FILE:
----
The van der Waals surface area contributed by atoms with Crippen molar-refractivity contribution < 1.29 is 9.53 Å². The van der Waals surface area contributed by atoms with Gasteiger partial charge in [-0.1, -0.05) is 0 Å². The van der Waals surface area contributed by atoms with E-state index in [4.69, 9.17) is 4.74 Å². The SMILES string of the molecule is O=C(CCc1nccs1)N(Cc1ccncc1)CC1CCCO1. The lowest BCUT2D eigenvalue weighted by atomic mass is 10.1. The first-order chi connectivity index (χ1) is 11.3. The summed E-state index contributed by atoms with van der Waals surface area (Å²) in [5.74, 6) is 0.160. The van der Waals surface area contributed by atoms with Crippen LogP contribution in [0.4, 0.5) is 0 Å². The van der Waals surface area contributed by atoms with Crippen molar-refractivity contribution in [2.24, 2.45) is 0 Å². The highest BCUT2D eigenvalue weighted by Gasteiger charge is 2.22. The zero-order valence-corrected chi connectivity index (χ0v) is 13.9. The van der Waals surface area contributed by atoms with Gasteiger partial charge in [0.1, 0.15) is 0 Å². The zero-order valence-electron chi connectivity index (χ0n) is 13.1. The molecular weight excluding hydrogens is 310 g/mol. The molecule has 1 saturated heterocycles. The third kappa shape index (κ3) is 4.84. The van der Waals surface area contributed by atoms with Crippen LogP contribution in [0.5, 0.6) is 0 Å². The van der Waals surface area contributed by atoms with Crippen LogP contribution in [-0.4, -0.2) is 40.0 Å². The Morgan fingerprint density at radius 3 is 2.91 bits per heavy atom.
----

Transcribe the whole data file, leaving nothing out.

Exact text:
The van der Waals surface area contributed by atoms with Crippen molar-refractivity contribution < 1.29 is 9.53 Å². The van der Waals surface area contributed by atoms with Gasteiger partial charge in [-0.1, -0.05) is 0 Å². The van der Waals surface area contributed by atoms with E-state index in [4.69, 9.17) is 4.74 Å². The SMILES string of the molecule is O=C(CCc1nccs1)N(Cc1ccncc1)CC1CCCO1. The lowest BCUT2D eigenvalue weighted by atomic mass is 10.1. The first-order chi connectivity index (χ1) is 11.3. The summed E-state index contributed by atoms with van der Waals surface area (Å²) in [5.74, 6) is 0.160. The van der Waals surface area contributed by atoms with Crippen LogP contribution in [0.4, 0.5) is 0 Å². The van der Waals surface area contributed by atoms with Crippen molar-refractivity contribution in [2.24, 2.45) is 0 Å². The highest BCUT2D eigenvalue weighted by Gasteiger charge is 2.22. The zero-order valence-corrected chi connectivity index (χ0v) is 13.9. The van der Waals surface area contributed by atoms with Gasteiger partial charge in [0.1, 0.15) is 0 Å². The zero-order valence-electron chi connectivity index (χ0n) is 13.1. The molecular weight excluding hydrogens is 310 g/mol. The molecule has 1 saturated heterocycles. The third kappa shape index (κ3) is 4.84. The van der Waals surface area contributed by atoms with Crippen LogP contribution in [0.5, 0.6) is 0 Å². The van der Waals surface area contributed by atoms with Crippen LogP contribution in [-0.4, -0.2) is 40.0 Å². The Morgan fingerprint density at radius 3 is 2.91 bits per heavy atom.